Close up Hands Tea x

Sit a bit and hear some observational stories I’ve been steeping.

Zero to Snark in 3.5 Seconds

If you ever doubt that people are snarky by nature, I’m going to go out on a limb and guess that you don’t live near a freeway, highway, expressway or close to any pavement where the speed limit is over 35mph.  Here in Southern California, those electronic road signs that blare “Click it or Ticket” on a holiday weekend should occasionally be changed to include warnings about the dangers of driving under the influence of snark (possibly highly caffeinated or turbo-sugared snark) going on behind the wheel or handlebars on our roads.


A while back, there was quite a bit of buzz about Road Rage and how drivers were brandishing weapons while driving along the 110 here.  But, those people either found a new zip code or the benefits of valium, because I haven’t heard as many rumblings as of late.  Across the country, there aren’t as many headlines about it either.  Although, there is still the errant Defensive Tackle whose daily levels of testosterone should probably prevent him from sitting behind any steering wheel because I believe those guys can go from fume-to-fury with very little provocation (but, hello?  What part of your $21 million signing bonus didn’t scream CHAUFFER to you?!).


It’s not a snark free world I’m looking to live in.  Just the one I drive in.  See, it’s not the snarkiness I have a problem with.  Snarky is often our first go-to defense when we are unhappy, hurt, embarrassed, angry and/or confused.  My snarkiness pops up more times than I care to admit (I’m not proud.  I’m just sayin’) – but it has never served me well while driving.  Never ever.  Nor does it seem to be in the best interest of the other drivers I see tooling around town.  If people would just stop being so stinking cranky on the highways and byways of life, I bet fender bender incidents would likely drop in numbers.  That and stop insisting on being “that guy/gal” who must block every driveway or intersection, refusing to wave another car into traffic, you’ll likely reduce your snark levels along with ours.  Get over yourself needing to speed ahead of the van full of preschool kids trying to yield their way on to or off of that entrance/exit.  Be willing to let go of the need to bob and weave your Civic (oh, so ironic – one thin letter short of Civil…) through traffic like that video game you couldn’t stop playing before you left the house which is now making you late to your crappy minimum wage retail position that you feel is sucking the lifeblood out of you (ok, on second thought – you get a pass to be snarky.  But slow down, fool.  Why hurry?).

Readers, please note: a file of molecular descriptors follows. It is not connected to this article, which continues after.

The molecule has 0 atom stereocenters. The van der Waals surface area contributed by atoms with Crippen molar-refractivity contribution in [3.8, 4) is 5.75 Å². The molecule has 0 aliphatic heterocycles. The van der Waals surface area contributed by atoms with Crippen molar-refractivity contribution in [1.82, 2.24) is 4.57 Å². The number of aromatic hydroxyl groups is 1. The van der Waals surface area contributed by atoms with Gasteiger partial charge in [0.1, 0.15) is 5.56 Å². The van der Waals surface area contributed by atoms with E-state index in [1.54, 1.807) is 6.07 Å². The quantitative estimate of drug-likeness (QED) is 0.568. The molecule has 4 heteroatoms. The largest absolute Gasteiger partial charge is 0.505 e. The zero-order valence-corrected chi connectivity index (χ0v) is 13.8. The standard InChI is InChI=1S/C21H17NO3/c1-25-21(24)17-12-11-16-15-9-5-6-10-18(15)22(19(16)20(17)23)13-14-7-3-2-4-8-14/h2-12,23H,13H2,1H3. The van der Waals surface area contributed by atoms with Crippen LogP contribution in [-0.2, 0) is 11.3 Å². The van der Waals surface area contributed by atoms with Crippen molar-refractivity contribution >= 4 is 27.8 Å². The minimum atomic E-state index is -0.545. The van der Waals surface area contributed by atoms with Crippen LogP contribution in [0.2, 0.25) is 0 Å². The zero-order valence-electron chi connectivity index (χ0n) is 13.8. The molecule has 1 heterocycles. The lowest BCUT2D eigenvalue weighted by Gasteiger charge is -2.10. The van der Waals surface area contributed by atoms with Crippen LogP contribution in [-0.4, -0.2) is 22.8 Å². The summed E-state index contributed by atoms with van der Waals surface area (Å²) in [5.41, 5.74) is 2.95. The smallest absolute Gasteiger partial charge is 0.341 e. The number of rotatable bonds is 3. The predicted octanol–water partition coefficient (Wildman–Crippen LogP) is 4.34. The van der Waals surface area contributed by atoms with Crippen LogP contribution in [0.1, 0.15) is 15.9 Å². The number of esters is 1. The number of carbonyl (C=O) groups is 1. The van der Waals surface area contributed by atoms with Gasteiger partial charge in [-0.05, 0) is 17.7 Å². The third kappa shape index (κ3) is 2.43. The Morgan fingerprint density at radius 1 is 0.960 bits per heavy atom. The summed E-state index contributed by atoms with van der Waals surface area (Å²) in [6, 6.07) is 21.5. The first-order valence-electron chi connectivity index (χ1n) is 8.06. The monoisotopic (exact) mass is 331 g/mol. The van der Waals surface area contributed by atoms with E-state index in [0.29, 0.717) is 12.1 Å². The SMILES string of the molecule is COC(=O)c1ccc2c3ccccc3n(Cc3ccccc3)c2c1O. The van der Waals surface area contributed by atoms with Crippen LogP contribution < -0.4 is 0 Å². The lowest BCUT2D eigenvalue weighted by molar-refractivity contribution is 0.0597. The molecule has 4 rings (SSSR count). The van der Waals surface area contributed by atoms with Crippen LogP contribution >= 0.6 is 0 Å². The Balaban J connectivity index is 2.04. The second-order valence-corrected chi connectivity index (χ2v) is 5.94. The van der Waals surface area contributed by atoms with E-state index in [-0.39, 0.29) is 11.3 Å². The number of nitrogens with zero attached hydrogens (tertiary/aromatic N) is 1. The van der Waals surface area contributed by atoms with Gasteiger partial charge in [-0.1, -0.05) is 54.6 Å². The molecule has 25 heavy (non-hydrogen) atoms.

There are some people, I suppose, who should be given a pass to be all snarkified on the roads.  For example, driving an injured loved one (pet or person) to the hospital should probably give you full license to engage your inner snarkboat captain.  Matter of fact, sitting alongside a particularly prickly sideseat driver should also be permission enough to snark away (albeit silently) behind the wheel.  But, for the most part – lighten up, people before you situate yourself behind that airbag.  Less sass, save gas!  Fire up your engines, not your anger!  No ire in your tires!  Ooh!  Think about it — the bumper sticker possibilities are endless.  But irritating.  And we could all do without more things to snark about on the road.


“The one thing that unites all human beings, regardless of age, gender, religion, economic status or ethnic background, is that, deep down inside, we ALL believe that we are above average drivers.”  — Dave Barry

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